I was introduced to Mr Schmooze the other day.
He’s a PR guy whose name dropping skills impressed me. He had a way of weaving the names of extraordinary people into ordinary personal stories.
I asked him if he ever tires of socialising for a living? What I mean, I explained to him, is that I’d rather nosedive into concrete than come across as a schmoozer.
We live in the age of visible, virtual and virulent social networks, he said. Knowing how to navigate this necessary activity is a skill that can be practiced with taste, discretion and even ethics. The trick is to avoid engaging in vulgar means to facilitate your rise. Everybody is a rung on somebody’s ladder.
It was a truth so bluntly spoken that I had to take down his advice:
1 . It’s not what you know, but who you know: This old platitude is not only facile but also dead. Now it’s what you know, who you know, and what you know about who you know and what who you know knows, too. Not to mention, knowing what else and who else you ought to know. Is that clear?
2 . Social climbing is far safer than mountain climbing: Getting to the top of society is like getting to the top of K2, except you can stay there, usually among the delicate peaks of comfort. It’s an adventure. It’s a game. It’s a sport. And in case you should fall, you won’t die; you simple relocate and start over.
3 . One-upmanship. Or, the lost art of the snub: If society is like a game show, then its contestants must outsmart each other to rise to the next level. So don’t kill other players. Just put them on ‘injured reserve’ with a sportsmanlike attitude that will take you to your goals – whether you wish to be steered towards wealth or redeemed by the esteem of others.
4 . Yes. Socialising is work: Partying is hard work. Don’t think of it as anything else. This is where you shine, where you put your best foot forward and catch new eyes. Successful partying means you can jump the queue, advance directly to GO, and collect $200.
5 . Party seriously. Seriously party: Since parties are work, take them seriously. It’s okay to be the life of the party. It’s okay to showcase your hidden talents. It’s not okay to belch the contents of the evening on the carpet. It’s not okay to be a wallflower. Mix. Fix.
6 . Don’t underdress. Don’t overstay: It’s better to be overdressed than showing up with just your attitude. People will assume you are either going to or coming from somewhere. And don’t overstay. Coming early helps to pitch to sensible persons before they become insensible.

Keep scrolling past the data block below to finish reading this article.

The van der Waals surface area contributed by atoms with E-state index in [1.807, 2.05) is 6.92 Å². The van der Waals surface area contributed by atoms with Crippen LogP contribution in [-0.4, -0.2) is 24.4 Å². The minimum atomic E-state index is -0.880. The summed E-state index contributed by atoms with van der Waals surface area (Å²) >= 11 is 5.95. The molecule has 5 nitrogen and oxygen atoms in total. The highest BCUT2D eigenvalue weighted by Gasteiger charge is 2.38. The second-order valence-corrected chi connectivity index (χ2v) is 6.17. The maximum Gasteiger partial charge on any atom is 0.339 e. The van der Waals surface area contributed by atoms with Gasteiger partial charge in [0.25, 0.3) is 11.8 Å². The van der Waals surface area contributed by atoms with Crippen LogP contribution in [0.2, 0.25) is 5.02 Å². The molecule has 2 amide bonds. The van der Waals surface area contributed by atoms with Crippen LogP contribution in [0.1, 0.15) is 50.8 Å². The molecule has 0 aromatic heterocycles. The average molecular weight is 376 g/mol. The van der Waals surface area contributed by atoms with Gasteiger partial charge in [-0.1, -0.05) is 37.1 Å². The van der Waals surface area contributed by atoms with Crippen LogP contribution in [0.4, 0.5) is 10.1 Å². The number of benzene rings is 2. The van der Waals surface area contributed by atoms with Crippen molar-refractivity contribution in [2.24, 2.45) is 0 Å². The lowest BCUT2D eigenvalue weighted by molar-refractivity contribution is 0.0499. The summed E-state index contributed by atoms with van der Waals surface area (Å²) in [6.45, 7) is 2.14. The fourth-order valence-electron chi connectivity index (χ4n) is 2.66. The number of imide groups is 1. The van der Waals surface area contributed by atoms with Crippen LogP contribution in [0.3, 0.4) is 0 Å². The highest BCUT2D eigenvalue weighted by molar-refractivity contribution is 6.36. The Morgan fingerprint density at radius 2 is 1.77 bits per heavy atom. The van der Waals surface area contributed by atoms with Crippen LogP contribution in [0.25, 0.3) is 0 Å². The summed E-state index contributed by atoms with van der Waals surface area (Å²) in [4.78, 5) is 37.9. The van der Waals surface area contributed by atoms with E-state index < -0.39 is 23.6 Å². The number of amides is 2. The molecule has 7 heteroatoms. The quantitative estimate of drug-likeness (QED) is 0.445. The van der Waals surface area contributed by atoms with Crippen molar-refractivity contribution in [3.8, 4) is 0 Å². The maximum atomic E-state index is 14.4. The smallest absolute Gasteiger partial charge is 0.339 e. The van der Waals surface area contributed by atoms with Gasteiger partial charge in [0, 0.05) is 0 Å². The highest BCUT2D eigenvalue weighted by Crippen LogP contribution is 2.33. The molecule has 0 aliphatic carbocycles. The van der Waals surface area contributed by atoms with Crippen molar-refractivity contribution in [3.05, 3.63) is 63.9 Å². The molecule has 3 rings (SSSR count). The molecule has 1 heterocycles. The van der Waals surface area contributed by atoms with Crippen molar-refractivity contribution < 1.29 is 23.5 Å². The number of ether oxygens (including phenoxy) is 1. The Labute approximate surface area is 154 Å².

7 . A friend is a noun. Not a transitive verb: Traditionally, friendship required time. It was not granted instantly. But thanks to social networks’ digital exploitation of our lives, friends appear less and less like people and more like data. So avoid friending someone. Try befriending, instead.
8 . Friendship with louts, cads and the far less than perfect: If, over the years, you’ve maintained some surprisingly lengthy friendships with some seriously flawed persons, take note. As we grow older, we become more intolerant and more demanding of our time. Even friends have sell-by dates.
If they’re unfit for social consumption, hit the pedal – of the trashcan.
9 . Name dropping. Name forgetting: If you’ve got to drop a name in the course of your narrative, do it right. Use the last name too. Don’t make your listeners guess. You’re enough work for them already. And choose a significant other with better recall. Forget a name, they’ll forget you.
10 . Cultivate the right enemies: Having the right enemies is as important as having the right friends. It shows you have standards and guts. But like friendship, hostility should be a one-on-one thing, not a group thing. So don’t expect your friends to support your animosities. If their name comes up, just shrug and say, “we don’t speak”. Then leak the vitriol intriguingly as years go by, artfully revealing the flaws of your nemesis without apparent rhetoric.
Inspired by The Style Guy’s Guide to Friendship, Schmoozing and Social Advancement by Glenn O’Brien, GQ, April 2011.
Faraz Maqsood Hamidi is CE and Creative Director, The D’Hamidi Partnership.